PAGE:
Developing Resilience

You can do a number of things to develop resilience and reduce the impact that stress has on your life. For instance, you can change your attitude and lifestyle. It is always better to be more assertive and straightforward with people.

If you face unreasonable demands, there is no need to hesitate in making yourself clear and denying such demands. You should focus on relaxation and indulge in activities that make you calm. For instance, you can take a dip in the pool or watch your favorite show or anything else that gets you in the groove.

Hobbies and interests are a great way of becoming resilient. Ensure that you spend time unwinding with family and friends. Harness the power of a support group and periodically assess how things are aligned in your life.

There is no more significant enabler for us than a fit body. Sleep well, and become physically active. Regular exercise and eating nutritious food in the right quantity can protect you from various diseases and increase your productivity even under duress.

Pampering and rewarding yourself is as important as receiving acknowledgment from others. You need to resolve conflicts whether they are long-running or recent. Even if you don’t achieve the goals you set, it doesn’t call for self-punishment. Remember that we continuously improve, and nobody is born perfect.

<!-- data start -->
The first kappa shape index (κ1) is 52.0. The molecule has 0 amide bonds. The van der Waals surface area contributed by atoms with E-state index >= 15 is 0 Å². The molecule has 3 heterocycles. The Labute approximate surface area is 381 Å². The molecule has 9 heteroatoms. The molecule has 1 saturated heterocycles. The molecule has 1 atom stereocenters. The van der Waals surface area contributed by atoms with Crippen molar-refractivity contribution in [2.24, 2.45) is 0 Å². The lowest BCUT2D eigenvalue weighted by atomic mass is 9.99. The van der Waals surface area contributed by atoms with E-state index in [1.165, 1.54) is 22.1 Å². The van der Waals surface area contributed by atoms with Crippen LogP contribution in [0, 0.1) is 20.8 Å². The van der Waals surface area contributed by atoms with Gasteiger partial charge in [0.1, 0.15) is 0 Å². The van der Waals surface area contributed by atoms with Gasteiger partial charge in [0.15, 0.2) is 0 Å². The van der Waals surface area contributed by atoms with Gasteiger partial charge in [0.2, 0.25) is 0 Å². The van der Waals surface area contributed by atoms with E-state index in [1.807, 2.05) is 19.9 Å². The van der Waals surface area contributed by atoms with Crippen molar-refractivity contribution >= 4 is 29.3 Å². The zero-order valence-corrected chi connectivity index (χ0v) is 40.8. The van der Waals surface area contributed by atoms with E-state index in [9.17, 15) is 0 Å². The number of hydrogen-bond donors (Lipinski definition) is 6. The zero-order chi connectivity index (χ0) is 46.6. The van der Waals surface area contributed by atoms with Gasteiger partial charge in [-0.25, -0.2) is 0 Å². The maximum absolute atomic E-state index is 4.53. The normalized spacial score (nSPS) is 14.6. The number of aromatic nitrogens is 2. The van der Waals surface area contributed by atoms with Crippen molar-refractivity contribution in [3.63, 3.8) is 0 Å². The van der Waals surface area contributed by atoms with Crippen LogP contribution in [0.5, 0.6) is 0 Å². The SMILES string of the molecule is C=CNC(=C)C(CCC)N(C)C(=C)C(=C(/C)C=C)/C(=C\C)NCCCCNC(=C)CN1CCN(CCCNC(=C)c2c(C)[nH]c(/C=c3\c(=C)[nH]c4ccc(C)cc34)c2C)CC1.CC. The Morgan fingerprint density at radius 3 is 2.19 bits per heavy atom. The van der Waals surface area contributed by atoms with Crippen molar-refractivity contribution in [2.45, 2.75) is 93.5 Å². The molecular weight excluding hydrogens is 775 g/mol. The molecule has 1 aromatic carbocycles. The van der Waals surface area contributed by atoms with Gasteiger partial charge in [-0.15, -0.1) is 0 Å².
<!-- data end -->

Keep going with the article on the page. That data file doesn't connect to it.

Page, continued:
There are times when we feel that problems are surrounding us from all sides. It starts becoming unbearable and we might even begin to crumble under pressure. However, if we learn about ourselves, our strengths and weaknesses, and keep ourselves distracted from negative thoughts, engage with our go-to people and do things we love, we can actively move towards building resilience. Knowing how to cope can help overcome adverse situations quickly.

There can’t be a life without some challenges and setbacks. It is our resilience that lets us bounce back from them.


Discover our Harappa Diaries section to know more about topics related to Lead habit such as Anger Management and Humility.